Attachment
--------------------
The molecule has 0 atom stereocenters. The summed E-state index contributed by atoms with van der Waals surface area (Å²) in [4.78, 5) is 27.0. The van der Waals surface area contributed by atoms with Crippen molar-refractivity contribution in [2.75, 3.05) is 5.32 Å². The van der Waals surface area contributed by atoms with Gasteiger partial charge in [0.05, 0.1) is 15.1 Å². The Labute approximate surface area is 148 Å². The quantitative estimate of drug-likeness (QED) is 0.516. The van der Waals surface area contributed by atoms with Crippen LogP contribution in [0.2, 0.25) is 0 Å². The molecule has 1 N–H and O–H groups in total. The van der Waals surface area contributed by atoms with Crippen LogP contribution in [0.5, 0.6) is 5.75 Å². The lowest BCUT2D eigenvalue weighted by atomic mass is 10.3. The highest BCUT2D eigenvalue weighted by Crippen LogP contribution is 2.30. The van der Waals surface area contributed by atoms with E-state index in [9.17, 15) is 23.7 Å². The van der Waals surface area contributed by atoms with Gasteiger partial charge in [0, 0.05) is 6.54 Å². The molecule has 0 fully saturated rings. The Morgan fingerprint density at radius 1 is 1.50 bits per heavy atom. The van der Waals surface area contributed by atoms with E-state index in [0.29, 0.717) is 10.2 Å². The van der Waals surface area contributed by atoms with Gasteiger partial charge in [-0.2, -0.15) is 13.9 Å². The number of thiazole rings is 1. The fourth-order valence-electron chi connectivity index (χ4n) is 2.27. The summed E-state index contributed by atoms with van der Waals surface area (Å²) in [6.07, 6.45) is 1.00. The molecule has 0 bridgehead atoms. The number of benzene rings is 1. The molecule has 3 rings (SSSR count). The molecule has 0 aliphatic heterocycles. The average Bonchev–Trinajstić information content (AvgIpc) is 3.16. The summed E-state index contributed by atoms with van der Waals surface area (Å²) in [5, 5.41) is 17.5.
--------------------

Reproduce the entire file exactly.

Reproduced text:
The molecule has 0 atom stereocenters. The summed E-state index contributed by atoms with van der Waals surface area (Å²) in [4.78, 5) is 27.0. The van der Waals surface area contributed by atoms with Crippen molar-refractivity contribution in [2.75, 3.05) is 5.32 Å². The van der Waals surface area contributed by atoms with Gasteiger partial charge in [0.05, 0.1) is 15.1 Å². The Labute approximate surface area is 148 Å². The quantitative estimate of drug-likeness (QED) is 0.516. The van der Waals surface area contributed by atoms with Crippen LogP contribution in [0.2, 0.25) is 0 Å². The molecule has 1 N–H and O–H groups in total. The van der Waals surface area contributed by atoms with Crippen LogP contribution in [0.5, 0.6) is 5.75 Å². The lowest BCUT2D eigenvalue weighted by atomic mass is 10.3. The highest BCUT2D eigenvalue weighted by Crippen LogP contribution is 2.30. The van der Waals surface area contributed by atoms with E-state index in [9.17, 15) is 23.7 Å². The van der Waals surface area contributed by atoms with Gasteiger partial charge in [0, 0.05) is 6.54 Å². The molecule has 0 fully saturated rings. The Morgan fingerprint density at radius 1 is 1.50 bits per heavy atom. The van der Waals surface area contributed by atoms with E-state index in [0.29, 0.717) is 10.2 Å². The van der Waals surface area contributed by atoms with Gasteiger partial charge in [-0.2, -0.15) is 13.9 Å². The number of thiazole rings is 1. The fourth-order valence-electron chi connectivity index (χ4n) is 2.27. The summed E-state index contributed by atoms with van der Waals surface area (Å²) in [6.07, 6.45) is 1.00. The molecule has 0 bridgehead atoms. The number of benzene rings is 1. The molecule has 3 rings (SSSR count). The molecule has 0 aliphatic heterocycles. The average Bonchev–Trinajstić information content (AvgIpc) is 3.16. The summed E-state index contributed by atoms with van der Waals surface area (Å²) in [5, 5.41) is 17.5.